Re: potential alternative power?
Consider for a moment a $100 air compressor with an impact driver on the end of the hose.
Imagine you've worked out some kind of adaptor that this impact driver can hold onto on one of your bike's wheel hubs. Now you hit the trigger and the impact driver is spinning your wheel.
A fairly cheap impact driver is capable of delivering maybe 125 ft/lbs of torque. Really I'm guessing there. It's been a long time since I've actually taken a look at the matter. But let's imagine I've got it right. The real world values are bound to be close.
Since the tire surface on a 26 inch wheel is fairly close to one foot from the axle, we can round things off and figure that the 'driving force' being applied to the road is 125 lbs. This is respectable, but it's not huge. If you relied on this much torque to get going from a complete stop, it would be a slow speed-up. But I imagine it would be plenty of torque while you're rolling, particularly if you helped with pedaling.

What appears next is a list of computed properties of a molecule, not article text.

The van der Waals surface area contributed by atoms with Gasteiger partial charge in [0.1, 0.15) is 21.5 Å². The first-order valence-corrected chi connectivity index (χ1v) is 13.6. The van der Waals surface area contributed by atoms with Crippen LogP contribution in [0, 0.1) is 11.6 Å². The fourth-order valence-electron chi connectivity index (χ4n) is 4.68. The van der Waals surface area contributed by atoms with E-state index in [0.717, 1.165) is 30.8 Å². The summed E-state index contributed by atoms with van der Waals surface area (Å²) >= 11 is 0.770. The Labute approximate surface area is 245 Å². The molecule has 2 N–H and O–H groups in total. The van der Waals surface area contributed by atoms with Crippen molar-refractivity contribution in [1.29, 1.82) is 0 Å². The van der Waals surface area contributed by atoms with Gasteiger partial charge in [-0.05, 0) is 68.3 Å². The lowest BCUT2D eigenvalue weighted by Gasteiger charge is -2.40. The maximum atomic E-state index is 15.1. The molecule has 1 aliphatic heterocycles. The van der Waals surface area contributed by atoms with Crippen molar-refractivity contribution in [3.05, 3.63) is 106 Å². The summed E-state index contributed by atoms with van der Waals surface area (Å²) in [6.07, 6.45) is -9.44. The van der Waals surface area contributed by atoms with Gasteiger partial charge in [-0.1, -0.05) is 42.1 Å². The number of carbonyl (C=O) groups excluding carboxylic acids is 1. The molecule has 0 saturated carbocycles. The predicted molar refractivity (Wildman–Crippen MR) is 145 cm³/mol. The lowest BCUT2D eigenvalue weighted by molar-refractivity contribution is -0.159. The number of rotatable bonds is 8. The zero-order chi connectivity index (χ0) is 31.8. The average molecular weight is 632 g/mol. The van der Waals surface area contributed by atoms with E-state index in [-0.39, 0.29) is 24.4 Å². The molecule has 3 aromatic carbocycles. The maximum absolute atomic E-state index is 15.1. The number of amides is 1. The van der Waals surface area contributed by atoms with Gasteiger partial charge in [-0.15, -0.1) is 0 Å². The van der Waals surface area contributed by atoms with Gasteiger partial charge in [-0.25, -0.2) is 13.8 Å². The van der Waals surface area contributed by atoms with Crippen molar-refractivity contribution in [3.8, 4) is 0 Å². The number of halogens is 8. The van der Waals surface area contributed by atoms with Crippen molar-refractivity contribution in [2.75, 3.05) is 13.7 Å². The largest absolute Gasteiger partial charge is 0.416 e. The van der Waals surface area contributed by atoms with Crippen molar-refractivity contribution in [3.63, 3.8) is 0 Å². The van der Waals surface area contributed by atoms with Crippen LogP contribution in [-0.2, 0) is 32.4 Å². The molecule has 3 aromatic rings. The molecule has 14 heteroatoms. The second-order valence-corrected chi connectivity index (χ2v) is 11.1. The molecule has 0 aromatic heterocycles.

Of course you'll have to carry an air tank on your bike. And I suspect that one of those $20 air tanks might not give you much range. I could picture a small tank built to nuclear bomb specs that would allow you to compress a whole lot more air than a cheap tank would. But you'd need a better air compressor than the one we've imagined above. The tank itself would be fairly heavy. And if you were really cramming a lot of air into it, then the weight of the air itself might start adding up.
I don't know how close I am to the real truth in this matter. But I suspect that a pneumatic drive train might well be do-able in theory, but very cumbersome in practice.
Sorry. I don't want to be discouraging.
And if you prove me wrong, that'd be pretty cool.